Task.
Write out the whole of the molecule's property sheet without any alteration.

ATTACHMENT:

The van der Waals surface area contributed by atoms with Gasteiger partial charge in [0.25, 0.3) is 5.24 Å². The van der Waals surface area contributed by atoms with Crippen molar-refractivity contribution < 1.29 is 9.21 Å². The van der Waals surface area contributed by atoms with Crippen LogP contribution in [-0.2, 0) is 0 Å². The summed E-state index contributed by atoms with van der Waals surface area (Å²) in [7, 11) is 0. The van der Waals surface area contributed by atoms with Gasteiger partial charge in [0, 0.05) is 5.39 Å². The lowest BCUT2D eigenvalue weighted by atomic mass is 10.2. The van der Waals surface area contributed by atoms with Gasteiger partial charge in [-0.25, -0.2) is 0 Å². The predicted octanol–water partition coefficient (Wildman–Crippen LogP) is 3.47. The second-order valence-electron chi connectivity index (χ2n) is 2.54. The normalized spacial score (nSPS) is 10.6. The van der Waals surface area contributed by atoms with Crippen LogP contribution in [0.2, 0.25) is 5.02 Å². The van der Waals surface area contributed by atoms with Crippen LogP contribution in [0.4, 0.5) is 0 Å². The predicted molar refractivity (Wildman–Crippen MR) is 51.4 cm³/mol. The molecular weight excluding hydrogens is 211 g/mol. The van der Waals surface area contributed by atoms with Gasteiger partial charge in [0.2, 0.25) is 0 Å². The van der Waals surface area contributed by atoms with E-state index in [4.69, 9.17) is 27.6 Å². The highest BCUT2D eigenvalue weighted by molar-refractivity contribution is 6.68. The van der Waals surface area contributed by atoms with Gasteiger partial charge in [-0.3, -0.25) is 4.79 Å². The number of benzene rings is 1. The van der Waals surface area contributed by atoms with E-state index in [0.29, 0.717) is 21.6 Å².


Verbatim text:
The van der Waals surface area contributed by atoms with Gasteiger partial charge in [0.25, 0.3) is 5.24 Å². The van der Waals surface area contributed by atoms with Crippen molar-refractivity contribution < 1.29 is 9.21 Å². The van der Waals surface area contributed by atoms with Crippen LogP contribution in [-0.2, 0) is 0 Å². The summed E-state index contributed by atoms with van der Waals surface area (Å²) in [7, 11) is 0. The van der Waals surface area contributed by atoms with Gasteiger partial charge in [0, 0.05) is 5.39 Å². The lowest BCUT2D eigenvalue weighted by atomic mass is 10.2. The van der Waals surface area contributed by atoms with Gasteiger partial charge in [-0.25, -0.2) is 0 Å². The predicted octanol–water partition coefficient (Wildman–Crippen LogP) is 3.47. The second-order valence-electron chi connectivity index (χ2n) is 2.54. The normalized spacial score (nSPS) is 10.6. The van der Waals surface area contributed by atoms with Crippen LogP contribution in [0.2, 0.25) is 5.02 Å². The van der Waals surface area contributed by atoms with Crippen LogP contribution in [0.4, 0.5) is 0 Å². The predicted molar refractivity (Wildman–Crippen MR) is 51.4 cm³/mol. The molecular weight excluding hydrogens is 211 g/mol. The van der Waals surface area contributed by atoms with Gasteiger partial charge in [0.2, 0.25) is 0 Å². The van der Waals surface area contributed by atoms with E-state index in [4.69, 9.17) is 27.6 Å². The highest BCUT2D eigenvalue weighted by molar-refractivity contribution is 6.68. The van der Waals surface area contributed by atoms with Gasteiger partial charge in [-0.3, -0.25) is 4.79 Å². The number of benzene rings is 1. The van der Waals surface area contributed by atoms with E-state index in [0.29, 0.717) is 21.6 Å².